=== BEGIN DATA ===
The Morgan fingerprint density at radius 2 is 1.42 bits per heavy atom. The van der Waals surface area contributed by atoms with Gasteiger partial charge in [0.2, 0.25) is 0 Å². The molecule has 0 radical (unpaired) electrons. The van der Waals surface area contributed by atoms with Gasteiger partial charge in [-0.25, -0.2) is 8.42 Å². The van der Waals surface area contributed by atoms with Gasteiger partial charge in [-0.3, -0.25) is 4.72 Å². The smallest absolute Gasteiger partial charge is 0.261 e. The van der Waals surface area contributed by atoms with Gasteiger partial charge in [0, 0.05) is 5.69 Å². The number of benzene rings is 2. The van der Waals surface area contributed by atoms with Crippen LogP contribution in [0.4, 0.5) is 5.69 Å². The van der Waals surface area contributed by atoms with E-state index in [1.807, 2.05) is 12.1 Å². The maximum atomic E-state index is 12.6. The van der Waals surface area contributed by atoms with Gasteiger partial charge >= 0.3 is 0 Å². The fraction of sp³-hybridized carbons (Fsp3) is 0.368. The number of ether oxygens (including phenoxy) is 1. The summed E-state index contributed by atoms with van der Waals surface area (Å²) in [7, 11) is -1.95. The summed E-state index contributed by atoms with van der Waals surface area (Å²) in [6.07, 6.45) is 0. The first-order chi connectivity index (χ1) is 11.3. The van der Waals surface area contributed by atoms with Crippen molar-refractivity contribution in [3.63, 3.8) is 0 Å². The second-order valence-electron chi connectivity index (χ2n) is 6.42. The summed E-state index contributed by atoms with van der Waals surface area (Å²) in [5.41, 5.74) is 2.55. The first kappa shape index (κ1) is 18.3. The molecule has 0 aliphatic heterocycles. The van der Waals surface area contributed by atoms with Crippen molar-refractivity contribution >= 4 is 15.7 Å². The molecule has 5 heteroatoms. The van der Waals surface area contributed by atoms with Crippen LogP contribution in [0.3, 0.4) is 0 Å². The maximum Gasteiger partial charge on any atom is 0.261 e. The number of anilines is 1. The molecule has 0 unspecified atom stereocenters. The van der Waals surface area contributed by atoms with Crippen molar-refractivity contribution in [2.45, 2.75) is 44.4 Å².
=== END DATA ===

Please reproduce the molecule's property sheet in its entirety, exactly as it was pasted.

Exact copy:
The Morgan fingerprint density at radius 2 is 1.42 bits per heavy atom. The van der Waals surface area contributed by atoms with Gasteiger partial charge in [0.2, 0.25) is 0 Å². The molecule has 0 radical (unpaired) electrons. The van der Waals surface area contributed by atoms with Gasteiger partial charge in [-0.25, -0.2) is 8.42 Å². The van der Waals surface area contributed by atoms with Gasteiger partial charge in [-0.3, -0.25) is 4.72 Å². The smallest absolute Gasteiger partial charge is 0.261 e. The van der Waals surface area contributed by atoms with Gasteiger partial charge in [0, 0.05) is 5.69 Å². The number of benzene rings is 2. The van der Waals surface area contributed by atoms with Crippen LogP contribution in [0.4, 0.5) is 5.69 Å². The van der Waals surface area contributed by atoms with E-state index in [1.807, 2.05) is 12.1 Å². The maximum atomic E-state index is 12.6. The van der Waals surface area contributed by atoms with Gasteiger partial charge >= 0.3 is 0 Å². The fraction of sp³-hybridized carbons (Fsp3) is 0.368. The number of ether oxygens (including phenoxy) is 1. The summed E-state index contributed by atoms with van der Waals surface area (Å²) in [7, 11) is -1.95. The summed E-state index contributed by atoms with van der Waals surface area (Å²) in [6.07, 6.45) is 0. The first-order chi connectivity index (χ1) is 11.3. The van der Waals surface area contributed by atoms with Crippen molar-refractivity contribution in [3.63, 3.8) is 0 Å². The second-order valence-electron chi connectivity index (χ2n) is 6.42. The summed E-state index contributed by atoms with van der Waals surface area (Å²) in [5.41, 5.74) is 2.55. The first kappa shape index (κ1) is 18.3. The molecule has 0 aliphatic heterocycles. The van der Waals surface area contributed by atoms with Crippen molar-refractivity contribution >= 4 is 15.7 Å². The molecule has 5 heteroatoms. The van der Waals surface area contributed by atoms with Crippen LogP contribution in [0.3, 0.4) is 0 Å². The maximum Gasteiger partial charge on any atom is 0.261 e. The number of anilines is 1. The molecule has 0 unspecified atom stereocenters. The van der Waals surface area contributed by atoms with Crippen molar-refractivity contribution in [2.45, 2.75) is 44.4 Å².